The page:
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Could This German Affordable Homebuilding Plan Be a Model for the U.S.?

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Located somewhere between a condo and a hippy commune, this collective building model could help with the urban affordability crisis

Baugruppe building in Vienna
Photo by Markus Kaiser for POS Architecture

As housing in America's urban centers seems to become more unaffordable by the minute, Germany continues to cultivate initiatives for fighting gentrification and making housing affordable for local residents. Over the past three decades, one of the country's most notable techniques is the encouragement of Baugruppenor "building groups"citizen collectives who come together to privately design and develop their own apartment complexes.

Curbed spoke with Mike Eliason, a Seattle-based passive house designer and Baugruppe groupie, to learn more about how this unique housing model works, and the challenges of replicating it in the United States.

A Baugruppe essentially develops their own self-financed condo building

Imagine getting your friends together, pooling your money, and building a rad apartment building tailored precisely to your needs. Units would come in different sizes and configurations, depending on what each family wants, and shared community spaces, such as a library or indoor garden, could also be added to the floorplan, depending on the group's interests.

"Here in Seattle, we want a bike-only, car-free, net-zero Baugruppe with a bike shop in the building," Eliason told Curbed. "You're not going to find a developer anywhere in the U.S. who will built that."

The process for creating a Baugruppe is pretty simple... in Germany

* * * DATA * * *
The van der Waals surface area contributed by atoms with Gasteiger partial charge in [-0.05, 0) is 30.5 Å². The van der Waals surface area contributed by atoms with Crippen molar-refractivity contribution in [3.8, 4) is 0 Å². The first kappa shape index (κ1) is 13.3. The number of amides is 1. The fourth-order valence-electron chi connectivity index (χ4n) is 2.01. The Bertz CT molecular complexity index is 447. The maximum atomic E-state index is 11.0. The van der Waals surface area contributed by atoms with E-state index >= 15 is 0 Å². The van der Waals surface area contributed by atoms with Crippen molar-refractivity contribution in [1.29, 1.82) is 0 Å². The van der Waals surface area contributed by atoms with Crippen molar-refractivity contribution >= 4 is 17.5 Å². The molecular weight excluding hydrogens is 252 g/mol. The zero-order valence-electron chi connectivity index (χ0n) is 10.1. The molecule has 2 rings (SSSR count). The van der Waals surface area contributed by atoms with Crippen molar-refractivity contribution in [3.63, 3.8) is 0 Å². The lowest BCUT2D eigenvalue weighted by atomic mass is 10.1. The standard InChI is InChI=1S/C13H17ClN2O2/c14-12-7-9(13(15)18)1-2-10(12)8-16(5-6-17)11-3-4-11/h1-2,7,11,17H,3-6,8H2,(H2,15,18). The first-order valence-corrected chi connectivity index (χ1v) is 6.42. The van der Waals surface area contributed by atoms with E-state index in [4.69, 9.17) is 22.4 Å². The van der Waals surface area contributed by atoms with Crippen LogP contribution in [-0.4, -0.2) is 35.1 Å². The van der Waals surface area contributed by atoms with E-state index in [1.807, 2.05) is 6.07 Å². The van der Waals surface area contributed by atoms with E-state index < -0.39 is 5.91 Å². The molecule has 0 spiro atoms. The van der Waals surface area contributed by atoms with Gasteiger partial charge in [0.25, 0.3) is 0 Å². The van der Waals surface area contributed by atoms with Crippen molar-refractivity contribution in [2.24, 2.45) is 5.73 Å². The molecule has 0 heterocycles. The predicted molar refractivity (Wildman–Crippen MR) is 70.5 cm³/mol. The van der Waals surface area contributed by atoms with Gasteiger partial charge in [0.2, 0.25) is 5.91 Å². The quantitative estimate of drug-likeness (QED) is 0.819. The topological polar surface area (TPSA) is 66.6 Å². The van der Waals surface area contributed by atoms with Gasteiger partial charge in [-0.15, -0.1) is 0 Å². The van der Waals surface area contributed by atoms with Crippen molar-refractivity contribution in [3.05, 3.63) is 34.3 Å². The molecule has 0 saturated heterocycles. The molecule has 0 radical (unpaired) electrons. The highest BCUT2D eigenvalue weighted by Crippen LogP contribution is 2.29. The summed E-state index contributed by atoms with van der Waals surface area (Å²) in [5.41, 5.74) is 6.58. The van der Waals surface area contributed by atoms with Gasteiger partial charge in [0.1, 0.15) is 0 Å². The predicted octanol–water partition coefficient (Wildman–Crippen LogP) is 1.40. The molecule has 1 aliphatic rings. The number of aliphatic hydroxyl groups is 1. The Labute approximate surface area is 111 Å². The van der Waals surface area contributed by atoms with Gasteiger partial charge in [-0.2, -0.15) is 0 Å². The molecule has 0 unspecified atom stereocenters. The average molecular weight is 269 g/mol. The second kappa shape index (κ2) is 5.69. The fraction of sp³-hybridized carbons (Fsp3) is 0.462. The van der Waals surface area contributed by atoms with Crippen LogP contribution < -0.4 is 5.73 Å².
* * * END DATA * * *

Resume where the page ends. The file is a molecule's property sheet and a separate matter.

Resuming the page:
Eliason explained that in Germany, these group, often brought together by shared ideals or interests, first form an LLC. Then, each member pays an upfront fee that can go toward making a down payment on land. The money can also be used to find an architect, if there isn't one already in the group, and kick off the construction process.

In some German cities, government facilitators work directly with Baugruppen to help shepherd them through the process of selecting a site, hiring a designer, securing financing, nailing down architectural plans, and hiring construction companies. Over the past thirty years, an entire industry of specialized Baugruppe architects, financial institutions, and contractors has sprung up to meet the demand for these buildings.

Besides being led by a committee of citizen, the development and construction process for these structures is pretty similar to what we have in the United States. Once the building is finished and financed, each Baugruppe member owns their apartment outright.

Baugruppe in the Vauban district of Freiberg, Germany
Photo courtesy of Mike Eliasen

Baugruppe buildings can be more affordable than conventional development

Buying a Baugruppe unit typically cost 10 to 20 percent less per square foot than their commercially developed counterparts. That's because in Germany, Baugruppen pay lower taxes than developers, and the government will often sell land more cheaply to a Baugruppe than to a commercial buyer. Private groups can also build on cheaper, oddly shaped sites that professional developers would consider too risky.

But there are other ways that this housing model saves cash.

"When you're tailoring a unit for yourself, you can make it a little smaller without giving up functionality, and you can find unique ways to leverage costs," Eliason told Curbed, citing the use of passive house techniques and new building materials.

To bring Baugruppen to the United States, we'd need a few things:

Government support, such as offering city-owned land at a discount price, or providing facilitators to shephard groups through the process, would go a long way toward encouraging this model to develop in high-cost cities, Eliason believes.

Financial lending institutions would also need to alter their practices to become more friendly and accessible to private groups looking for development financing.

Eliason believes the Baugruppe can be adapted to fit the American dream, and that such a model could do a lot of good in expensive cities such as New York, San Francisco, and Vancouver.

"People who live in Baugruppen tend to be from the communities where they're being built but might not be able to afford staying there otherwise," Eliason explained. "It's an anti-gentrification measure, a way to open up housing opportunities for people in cities with rising housing costs."

Baugruppe in Vienna
Photo by Markus Kaiser for POS Architecture

Build Your Own Baugruppe — A Home For The Rest Of Us [Impact Design Hub]

Communal Living is Having a Moment in, Where Else, Brooklyn [Curbed]